ORIGINAL RESEARCH article
Sec. Personality and Social Psychology
Volume 11 - 2020 | https://doi.org/10.3389/fpsyg.2020.525301
Ambivalence and Interpersonal Liking: The Expression of Ambivalence as Social Validation of Attitudinal Conflict
- 1Research Group ‘Moral Courage’, Max Planck Institute for Research on Collective Goods, Bonn, Germany
- 2School of Education, Technical University of Munich, Munich, Germany
- 3Department of Psychology, University of Amsterdam, Amsterdam, Netherlands
- 4Department of Psychology, University of Cologne, Cologne, Germany
- 5Center for Social and Economic Behavior, University of Cologne, Cologne, Germany
Literature on attitude similarity suggests that sharing similar attitudes enhances interpersonal liking, but it remains unanswered whether this effect also holds for ambivalent attitudes. In the present research, we shed light on the role attitudinal ambivalence plays in interpersonal liking. Specifically, we examine whether people express ambivalence strategically to generate a positive or negative social image, and whether this is dependent on the attitudinal ambivalence of their perceiver. We test two alternative hypotheses. In line with the attitude-similarity effect, people should express ambivalence toward ambivalent others to enhance interpersonal liking, as sharing ambivalence might socially validate the latter’s experience of attitudinal conflict. On the other hand, people might express more univalence, as ambivalence may drive ambivalent others toward the resolution of their attitudinal conflict, and univalent stances could help to achieve that goal. In two studies (N = 449, 149), people expressed similar attitudes to those of their perceivers, even when the latter experienced attitudinal conflict (Studies 1 and 2). Moreover, they composed an essay, the message of which validated their perceiver’s attitudinal conflict (Study 2). In line with these results, we further observe that the more people experienced their ambivalence as conflicting, the more they liked others who similarly experienced attitudinal conflict (Study 1). These findings suggest that the expression of ambivalence can have important interpersonal functions, as it might lead to an enhanced social image when interacting with those coping with attitudinal conflict.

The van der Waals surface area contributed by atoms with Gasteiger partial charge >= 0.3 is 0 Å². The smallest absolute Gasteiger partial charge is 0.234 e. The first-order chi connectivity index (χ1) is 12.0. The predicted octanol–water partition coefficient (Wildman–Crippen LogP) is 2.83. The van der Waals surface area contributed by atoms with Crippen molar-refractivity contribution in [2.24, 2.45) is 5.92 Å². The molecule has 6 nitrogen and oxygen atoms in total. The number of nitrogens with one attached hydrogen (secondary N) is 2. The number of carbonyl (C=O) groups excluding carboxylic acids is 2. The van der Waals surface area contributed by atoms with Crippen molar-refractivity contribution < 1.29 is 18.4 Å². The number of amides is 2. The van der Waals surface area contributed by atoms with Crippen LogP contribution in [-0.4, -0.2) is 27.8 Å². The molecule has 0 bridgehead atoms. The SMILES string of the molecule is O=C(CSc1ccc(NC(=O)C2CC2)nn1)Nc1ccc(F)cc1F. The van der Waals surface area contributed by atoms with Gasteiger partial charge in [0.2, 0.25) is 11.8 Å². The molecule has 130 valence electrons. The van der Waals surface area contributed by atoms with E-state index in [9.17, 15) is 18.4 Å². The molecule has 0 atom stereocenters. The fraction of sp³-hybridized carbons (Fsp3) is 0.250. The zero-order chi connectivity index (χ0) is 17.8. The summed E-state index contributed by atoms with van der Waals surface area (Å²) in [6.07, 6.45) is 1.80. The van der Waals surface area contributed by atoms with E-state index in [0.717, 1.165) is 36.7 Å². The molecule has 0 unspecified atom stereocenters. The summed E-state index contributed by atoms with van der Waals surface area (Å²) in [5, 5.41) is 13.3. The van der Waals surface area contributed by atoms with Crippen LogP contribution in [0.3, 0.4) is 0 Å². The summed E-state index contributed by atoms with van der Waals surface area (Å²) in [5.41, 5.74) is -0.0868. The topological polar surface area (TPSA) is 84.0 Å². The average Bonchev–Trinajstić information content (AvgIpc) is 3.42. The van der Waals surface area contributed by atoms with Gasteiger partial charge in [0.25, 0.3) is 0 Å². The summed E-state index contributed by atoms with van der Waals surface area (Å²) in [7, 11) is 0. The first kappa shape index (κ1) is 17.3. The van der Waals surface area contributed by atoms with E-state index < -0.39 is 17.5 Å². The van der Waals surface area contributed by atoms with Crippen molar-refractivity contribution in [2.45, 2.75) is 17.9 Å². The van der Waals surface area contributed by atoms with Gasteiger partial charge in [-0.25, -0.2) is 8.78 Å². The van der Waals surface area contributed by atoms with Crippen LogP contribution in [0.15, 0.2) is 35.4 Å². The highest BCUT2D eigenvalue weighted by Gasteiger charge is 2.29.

Imagine two individuals, Sam and Robin, who meet for the first time and engage in a conversation about nuclear disarmament. During the conversation, Sam learns that Robin holds a favorable view toward nuclear disarmament. If Sam aimed to make a good impression on Robin, his best bet would probably be to express a similarly positive opinion about the topic. In contrast, Sam could presumably share an opposing negative view if his goal was to be negatively perceived by Robin. These rather intuitive predictions are supported by extensive research on the so-called “attitude-similarity” effect (e.g., Singh et al., 2008; Reid et al., 2013; Sprecher, 2014).
Most of the work on attitude similarity focuses on situations where individuals hold one-sided or univalent attitudes (e.g., if Sam and Robin support or oppose nuclear disarmament). However, reality is often more complex, and most people hold two-sided or ambivalent attitudes toward a wide variety of attitude objects, e.g., immigration (Reyna et al., 2013), gender roles (Sjöberg, 2010), gay rights (Garner, 2013), geopolitics (Stoeckel, 2013), green products (Chang, 2011), or meat consumption (Onwezen and van der Weele, 2016). Despite the ubiquitous nature of ambivalent attitudes, the role that ambivalent attitudes play in interpersonal liking remains widely unexplored.